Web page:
Tuesday, January 22, 2013

The Checkerboard Table


On my last round of over 300 booths in a Columbus antique mall, I saw a checkerboard table that looked vaguely familiar. It was stripped but not finished. Not pretty. Price: $45. I had already spent my budget for the junking trip, I was exhausted, and my friend was waiting for me, so we loaded our purchases into the car and started down the road.  After a few miles it sunk in: that table had to be THE table!
 
Nearly 40 years ago, I took an old checkerboard table to a re-finishing store in Columbus to be stripped, repaired, and finished. After a year and many calls, I went to the store to check on the table. The owner said he hadn’t finished the project because the repair on the inlaid blocks was so difficult. A year later, I went back to the store; this time I saw the stripped table and was very disappointed. He assured me that it would look better when he finished the repairs. After another year of not hearing from the re-finisher, I went to the store to see what was going on. He told me that I had not complied with our agreement to pick up the table in a timely manner, and he had to sell it to get his money. I was furious. But the table was gone. I just walked away, sobbing. Occasionally, through the years, that table would haunt me. Several days prior to the visit to the antique mall, I had thought once again about how I lost that family possession and how I could have kept it.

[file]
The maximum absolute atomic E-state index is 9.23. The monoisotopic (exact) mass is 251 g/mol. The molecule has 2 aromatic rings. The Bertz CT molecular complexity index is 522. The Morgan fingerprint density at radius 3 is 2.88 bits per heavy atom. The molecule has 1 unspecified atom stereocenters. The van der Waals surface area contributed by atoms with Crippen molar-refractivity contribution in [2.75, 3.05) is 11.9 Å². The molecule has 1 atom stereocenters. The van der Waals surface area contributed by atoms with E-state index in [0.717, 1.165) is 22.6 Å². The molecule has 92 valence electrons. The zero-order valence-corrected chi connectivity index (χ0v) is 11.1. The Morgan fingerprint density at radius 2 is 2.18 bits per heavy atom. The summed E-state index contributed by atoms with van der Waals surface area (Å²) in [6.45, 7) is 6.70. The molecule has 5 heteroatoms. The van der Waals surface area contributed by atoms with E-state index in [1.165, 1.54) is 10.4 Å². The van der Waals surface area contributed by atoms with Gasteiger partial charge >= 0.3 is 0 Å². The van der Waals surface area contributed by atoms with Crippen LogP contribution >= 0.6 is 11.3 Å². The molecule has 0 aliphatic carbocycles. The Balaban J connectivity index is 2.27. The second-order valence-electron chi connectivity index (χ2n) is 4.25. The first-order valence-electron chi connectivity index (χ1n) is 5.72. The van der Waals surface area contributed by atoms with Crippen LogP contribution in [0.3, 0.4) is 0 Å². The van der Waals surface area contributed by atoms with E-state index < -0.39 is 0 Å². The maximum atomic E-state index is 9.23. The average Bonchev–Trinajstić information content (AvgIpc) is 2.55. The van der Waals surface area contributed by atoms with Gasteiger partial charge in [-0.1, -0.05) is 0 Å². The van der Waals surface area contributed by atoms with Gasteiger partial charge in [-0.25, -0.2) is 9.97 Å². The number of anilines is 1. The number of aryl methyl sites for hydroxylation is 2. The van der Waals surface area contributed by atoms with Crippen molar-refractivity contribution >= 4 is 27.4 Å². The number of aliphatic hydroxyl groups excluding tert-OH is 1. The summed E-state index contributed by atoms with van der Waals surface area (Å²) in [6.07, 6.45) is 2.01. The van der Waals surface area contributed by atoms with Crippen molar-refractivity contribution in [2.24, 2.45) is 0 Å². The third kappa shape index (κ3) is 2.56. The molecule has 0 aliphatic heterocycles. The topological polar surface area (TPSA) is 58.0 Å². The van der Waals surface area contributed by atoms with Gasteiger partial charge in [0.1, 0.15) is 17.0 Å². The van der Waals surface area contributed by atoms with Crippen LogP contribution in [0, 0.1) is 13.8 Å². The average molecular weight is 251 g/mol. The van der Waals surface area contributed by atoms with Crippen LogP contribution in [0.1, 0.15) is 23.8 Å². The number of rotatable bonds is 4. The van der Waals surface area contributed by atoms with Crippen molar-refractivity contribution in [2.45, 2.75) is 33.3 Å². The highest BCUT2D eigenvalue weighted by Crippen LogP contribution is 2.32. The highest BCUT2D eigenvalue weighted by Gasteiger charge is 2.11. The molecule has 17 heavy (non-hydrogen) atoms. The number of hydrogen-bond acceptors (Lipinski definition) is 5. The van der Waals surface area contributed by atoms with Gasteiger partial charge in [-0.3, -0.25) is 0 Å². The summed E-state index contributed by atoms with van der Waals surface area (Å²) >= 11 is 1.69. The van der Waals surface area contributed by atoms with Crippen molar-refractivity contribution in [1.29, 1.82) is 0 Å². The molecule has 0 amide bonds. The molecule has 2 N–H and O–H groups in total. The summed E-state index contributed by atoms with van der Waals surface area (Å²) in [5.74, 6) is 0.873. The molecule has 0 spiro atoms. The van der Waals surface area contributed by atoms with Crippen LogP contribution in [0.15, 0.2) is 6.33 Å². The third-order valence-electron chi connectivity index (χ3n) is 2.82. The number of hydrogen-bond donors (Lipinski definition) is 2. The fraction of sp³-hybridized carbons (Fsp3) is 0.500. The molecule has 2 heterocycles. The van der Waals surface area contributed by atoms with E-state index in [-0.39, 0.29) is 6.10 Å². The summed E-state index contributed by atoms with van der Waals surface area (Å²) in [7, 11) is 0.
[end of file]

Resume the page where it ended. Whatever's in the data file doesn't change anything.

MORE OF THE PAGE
The missing table, a library table, and a set of bookends were given to Aunt Alma by a skilled woodworker who wanted to marry her. But she was destined to be an old maid; her father decided that this man wasn’t good enough for his daughter. These three items were in the old family house when we moved in. Although the other pieces were stained, the checkerboard table was painted white, with the inlaid checker squares painted black and white. My husband remembered using the table to play checkers with Aunt Alma when he was a child, and my sons Tom and Ben used it frequently when they were kids.

So I turned around, drove back to the antique mall, and bought the table.

When Tom took it out of the van, without prompting he immediately exclaimed that it was Aunt Alma's table, pointing out some broken squares that he remembered. Then he recalled a broken part of the leg that had been glued. After he described the break, we examined the leg and saw where it had been glued together. Oh, my goodness. That's the only time I have ever seen him get excited about a piece of furniture!  The next day, as I was cleaning the table, I checked the supporting curves on its leg and compared the design with the curves on the library table. The pattern of the curves is exactly the same. And there are other similarities in the techniques. It's ridiculous how happy this homecoming made me! (One day, I will get around to sanding and staining it.) And Tom pointed out how much money I had saved; surely the re-finishing guy would have charged me much more than $45 for stripping, repairing, and re-finishing the table!





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